Bloomberg View columnist Barry Ritholtz published what is purported to be PIMCO founder Bill Gross’s letter to the staff as he jumped ship on the morning of September 26 to avoid being terminated for his supposed arrogant and demeaning treatment of staff. Although the letter was reported unsent on Gross’s computer, the hellishly arrogant and demeaning comments Gross makes would seem, if real, to justify his firing.
Gross allegedly addresses his comments to “Dear Friends, Colleagues and Co-workers.” He then apparently quotes from Shakespeare’s Henry V about how hard it is to be the king of PIMCO because of the murderous Machiavellian traitors among the ranks.
Gross allegedly reminisces about how Pacific Investment Management Co. “for the past 43 years has been my home, as well as my pride and joy.” He allegedly talks about his sadness in leaving, but the “truth be told, an imminent palace coup–meant it was time for me to go.”
He allegedly offers his final Investment Outlook letter that he had written for decades as “No cats, no ‘Man in the Mirror,’ just a few thoughts for you to reflect upon as the next era–a newer new normal–begins.” But instead of offering wisdom, he apparently brags about how “I sold the 70 percent stake” to Allianz insurance in 2000 at a valuation of $4.7 billion. “Not too shabby a track record. I daresay I must have gotten one or two things right during that period.”
Gross apparently has no compliments or even a thank-you for the input or wisdom he received from any other PIMCO employee. Instead, he purportedly complains, “The immense wealth I helped to create for my colleagues, partners and clients over all that time meant nothing,” once the traitors began their “standard sequence of events for all insurrections” that included “public character assassination, the quiet intimations that I had lost it” with erratic behavior, dark glasses during presentations and conversations with his cat named Bob.
He apparently blames the insurrection on PIMCO employee jealousy and greed, because “Many of you seemed to resent my annual compensation. Gross allegedly sneers, “you believed that a few hundred million dollars would be better placed in your collective hands.”
The most sobering comment from Gross is his apparent acknowledgement that natural eccentricities and idiosyncrasies regarding the way he treated PIMCO staff “have been on display for decades, and were never looked on askance. At least, not while the alpha was piling up and the assets under management were rolling in.” He adds, “Was I so different from any other California billionaire? The TM and yoga, the occasional head stand, a well-deserved bark at a wayward underling–these and all manner of behavior that no one ever thought about before suddenly took on all sorts of dark implications.”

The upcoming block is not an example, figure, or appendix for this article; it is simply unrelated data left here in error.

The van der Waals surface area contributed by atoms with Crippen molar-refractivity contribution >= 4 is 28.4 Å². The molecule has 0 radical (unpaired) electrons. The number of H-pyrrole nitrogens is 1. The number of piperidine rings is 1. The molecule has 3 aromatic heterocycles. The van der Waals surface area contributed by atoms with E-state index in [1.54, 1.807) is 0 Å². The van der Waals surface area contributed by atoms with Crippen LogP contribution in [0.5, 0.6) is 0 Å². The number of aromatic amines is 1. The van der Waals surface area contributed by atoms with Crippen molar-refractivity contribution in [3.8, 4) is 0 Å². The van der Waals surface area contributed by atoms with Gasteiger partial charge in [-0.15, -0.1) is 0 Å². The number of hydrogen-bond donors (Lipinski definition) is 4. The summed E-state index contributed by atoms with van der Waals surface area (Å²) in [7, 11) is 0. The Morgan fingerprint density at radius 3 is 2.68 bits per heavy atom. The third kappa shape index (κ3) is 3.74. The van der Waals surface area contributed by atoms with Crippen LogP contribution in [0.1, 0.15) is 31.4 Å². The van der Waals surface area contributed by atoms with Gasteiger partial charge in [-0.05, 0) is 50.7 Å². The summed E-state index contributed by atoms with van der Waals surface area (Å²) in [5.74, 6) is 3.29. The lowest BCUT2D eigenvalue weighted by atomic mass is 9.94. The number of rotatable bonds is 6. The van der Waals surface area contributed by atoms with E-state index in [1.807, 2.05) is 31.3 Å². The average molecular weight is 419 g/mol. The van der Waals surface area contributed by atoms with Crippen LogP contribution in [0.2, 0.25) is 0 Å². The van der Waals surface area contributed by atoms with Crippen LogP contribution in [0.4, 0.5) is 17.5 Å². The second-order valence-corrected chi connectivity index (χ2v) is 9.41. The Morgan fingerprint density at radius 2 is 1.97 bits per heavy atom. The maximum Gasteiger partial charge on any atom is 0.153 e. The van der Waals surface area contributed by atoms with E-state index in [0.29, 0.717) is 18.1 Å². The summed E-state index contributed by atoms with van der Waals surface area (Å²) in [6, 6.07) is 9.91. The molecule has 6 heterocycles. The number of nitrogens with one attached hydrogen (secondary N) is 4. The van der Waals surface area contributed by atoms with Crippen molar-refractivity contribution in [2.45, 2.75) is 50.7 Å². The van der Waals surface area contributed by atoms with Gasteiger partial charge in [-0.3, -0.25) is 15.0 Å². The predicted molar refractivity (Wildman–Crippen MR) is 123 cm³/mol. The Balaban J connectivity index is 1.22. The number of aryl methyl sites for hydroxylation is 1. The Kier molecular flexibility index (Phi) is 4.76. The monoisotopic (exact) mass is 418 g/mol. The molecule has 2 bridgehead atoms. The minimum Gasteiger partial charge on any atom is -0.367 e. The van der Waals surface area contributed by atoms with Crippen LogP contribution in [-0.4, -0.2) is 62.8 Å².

But as the king was heading out the door, Gross’ apparent farewell letter warns the BSDs (big-swinging-d#@ks) that expect to be taking over his PIMCO castle and compensation for themselves a warning that the firm’s perceived “alpha” (manager performance) may have been due “to be nothing more than ‘leverage-enhanced’ beta.”
The timing of this comment seems ominous, given that the Wall Street Journal reported on September 24 that the U.S. Securities & Exchange Commission is “investigating whether bond giant Pimco artificially boosted the returns of a popular fund aimed at small investors.” According to the article, the SEC Enforcement Division’s investigation includes the way Pimco Total Return Bond ETF, managed by Mr. Gross, “purchased and valued certain bonds.” Investigators from the SEC’s Enforcement Division are examining whether $3.6 billion of illiquid investments were bought at discounted prices, but reported at “higher valuations.”
Such improper accounting for a fund’s investment performance is a violation of securities law, “even if the wrong information was supplied unintentionally.”
A spokesman for Pimco told the Journal that they have “been cooperating with the SEC in this nonpublic matter, and we take our regulatory obligations and responsibilities to our clients very seriously. We believe our pricing procedures are entirely appropriate and in keeping with industry best practices.”
Bill Gross was PIMCO’s rainmaker and his reputation for producing superior investment returns was key attribute in growing the firm from $13 million in assets under management to almost $2 trillion. But as Gross moved on, his apparent final comments to employees were: “She’s your baby now. Try not to screw it up too badly.”